Low volume high intensity interval training leads to improved asthma control in adults

J Asthma. 2021 Sep;58(9):1256-1260. doi: 10.1080/02770903.2020.1766063. Epub 2020 May 20.


Objective: Regularly engaging in aerobic exercise is associated with improved asthma control and quality of life in adults with mild to moderate severity asthma. Previous intervention research has primarily employed moderate intensity continuous aerobic exercise protocols. As such, the impact of high intensity interval training (HIIT) on asthma control is poorly understood.

Methods: A six-week, low volume HIIT intervention (3 times/week, 20 min bouts) was conducted in adults with asthma (n = 20). Asthma control was assessed using the Asthma Control Questionnaire-7 (ACQ-7).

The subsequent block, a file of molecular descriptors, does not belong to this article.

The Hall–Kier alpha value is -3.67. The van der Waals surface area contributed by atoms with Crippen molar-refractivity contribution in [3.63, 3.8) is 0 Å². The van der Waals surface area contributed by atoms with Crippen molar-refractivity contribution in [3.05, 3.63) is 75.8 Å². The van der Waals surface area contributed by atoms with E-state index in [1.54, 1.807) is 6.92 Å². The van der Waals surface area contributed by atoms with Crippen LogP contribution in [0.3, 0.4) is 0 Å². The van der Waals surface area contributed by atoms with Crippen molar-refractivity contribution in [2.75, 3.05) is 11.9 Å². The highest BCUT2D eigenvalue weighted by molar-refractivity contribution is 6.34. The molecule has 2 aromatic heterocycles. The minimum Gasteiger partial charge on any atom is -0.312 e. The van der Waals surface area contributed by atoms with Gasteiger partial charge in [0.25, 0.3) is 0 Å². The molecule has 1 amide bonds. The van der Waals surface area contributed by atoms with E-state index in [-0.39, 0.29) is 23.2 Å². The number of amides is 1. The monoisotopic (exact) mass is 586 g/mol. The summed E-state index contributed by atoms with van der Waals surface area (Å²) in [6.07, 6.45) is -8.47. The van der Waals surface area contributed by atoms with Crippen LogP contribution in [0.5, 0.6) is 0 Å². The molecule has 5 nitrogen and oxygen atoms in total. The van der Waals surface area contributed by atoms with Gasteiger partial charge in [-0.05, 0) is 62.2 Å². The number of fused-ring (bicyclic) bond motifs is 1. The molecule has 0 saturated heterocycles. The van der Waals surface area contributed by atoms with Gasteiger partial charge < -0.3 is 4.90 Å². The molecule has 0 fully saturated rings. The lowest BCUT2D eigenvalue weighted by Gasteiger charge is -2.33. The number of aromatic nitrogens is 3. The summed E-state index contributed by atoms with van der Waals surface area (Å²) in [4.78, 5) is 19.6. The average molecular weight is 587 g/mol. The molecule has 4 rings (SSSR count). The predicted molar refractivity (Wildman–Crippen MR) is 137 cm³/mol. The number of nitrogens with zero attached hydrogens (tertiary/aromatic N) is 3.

Results: ACQ-7 improved from pre to post-intervention (pre: 0.8 ± 0.6; post: 0.5 ± 0.4, p = 0.02, Cohens d = 0.5). In total, 7/20 (35%) participants experienced clinically meaningful improvements in ACQ-7.

Conclusion: A low-volume HIIT intervention led to statistically and clinically significant improvements in asthma control as well as improved exertional dyspnea and exercise enjoyment.

Keywords: Exercise induced; control/management.

Publication types

  • Clinical Trial

MeSH terms

  • Adult
  • Asthma / physiopathology
  • Asthma / rehabilitation*
  • Dyspnea / physiopathology
  • Dyspnea / rehabilitation*
  • Female
  • Forced Expiratory Volume
  • High-Intensity Interval Training*
  • Humans
  • Male
  • Surveys and Questionnaires
  • Young Adult